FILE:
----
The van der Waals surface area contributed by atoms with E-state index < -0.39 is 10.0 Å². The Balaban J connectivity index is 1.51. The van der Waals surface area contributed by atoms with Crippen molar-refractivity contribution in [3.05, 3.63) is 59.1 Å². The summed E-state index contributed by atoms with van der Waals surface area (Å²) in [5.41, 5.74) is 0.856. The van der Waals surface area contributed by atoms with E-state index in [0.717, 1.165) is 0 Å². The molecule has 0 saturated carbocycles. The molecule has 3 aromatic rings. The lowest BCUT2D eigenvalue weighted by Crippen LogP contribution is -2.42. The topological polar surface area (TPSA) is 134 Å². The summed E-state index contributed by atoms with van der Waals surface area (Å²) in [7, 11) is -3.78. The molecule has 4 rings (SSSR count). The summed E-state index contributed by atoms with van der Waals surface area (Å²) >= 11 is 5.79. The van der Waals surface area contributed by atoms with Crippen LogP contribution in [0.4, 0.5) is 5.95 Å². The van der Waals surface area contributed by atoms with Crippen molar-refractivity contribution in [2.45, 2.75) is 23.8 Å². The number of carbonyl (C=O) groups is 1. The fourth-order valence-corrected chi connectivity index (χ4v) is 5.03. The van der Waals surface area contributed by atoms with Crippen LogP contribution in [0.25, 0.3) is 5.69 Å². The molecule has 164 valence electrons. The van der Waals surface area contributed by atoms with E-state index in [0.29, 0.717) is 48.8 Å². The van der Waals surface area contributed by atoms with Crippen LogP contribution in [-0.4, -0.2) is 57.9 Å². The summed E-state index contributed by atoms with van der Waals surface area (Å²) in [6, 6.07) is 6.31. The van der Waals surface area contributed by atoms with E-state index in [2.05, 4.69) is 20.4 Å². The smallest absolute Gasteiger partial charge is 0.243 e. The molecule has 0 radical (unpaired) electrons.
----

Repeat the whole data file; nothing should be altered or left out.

The van der Waals surface area contributed by atoms with E-state index < -0.39 is 10.0 Å². The Balaban J connectivity index is 1.51. The van der Waals surface area contributed by atoms with Crippen molar-refractivity contribution in [3.05, 3.63) is 59.1 Å². The summed E-state index contributed by atoms with van der Waals surface area (Å²) in [5.41, 5.74) is 0.856. The van der Waals surface area contributed by atoms with E-state index in [0.717, 1.165) is 0 Å². The molecule has 0 saturated carbocycles. The molecule has 3 aromatic rings. The lowest BCUT2D eigenvalue weighted by Crippen LogP contribution is -2.42. The topological polar surface area (TPSA) is 134 Å². The summed E-state index contributed by atoms with van der Waals surface area (Å²) in [7, 11) is -3.78. The molecule has 4 rings (SSSR count). The summed E-state index contributed by atoms with van der Waals surface area (Å²) >= 11 is 5.79. The van der Waals surface area contributed by atoms with Crippen LogP contribution in [0.4, 0.5) is 5.95 Å². The van der Waals surface area contributed by atoms with Crippen molar-refractivity contribution in [2.45, 2.75) is 23.8 Å². The number of carbonyl (C=O) groups is 1. The fourth-order valence-corrected chi connectivity index (χ4v) is 5.03. The van der Waals surface area contributed by atoms with Crippen LogP contribution in [0.25, 0.3) is 5.69 Å². The molecule has 164 valence electrons. The van der Waals surface area contributed by atoms with E-state index in [0.29, 0.717) is 48.8 Å². The van der Waals surface area contributed by atoms with Crippen LogP contribution in [-0.4, -0.2) is 57.9 Å². The summed E-state index contributed by atoms with van der Waals surface area (Å²) in [6, 6.07) is 6.31. The van der Waals surface area contributed by atoms with E-state index in [2.05, 4.69) is 20.4 Å². The smallest absolute Gasteiger partial charge is 0.243 e. The molecule has 0 radical (unpaired) electrons.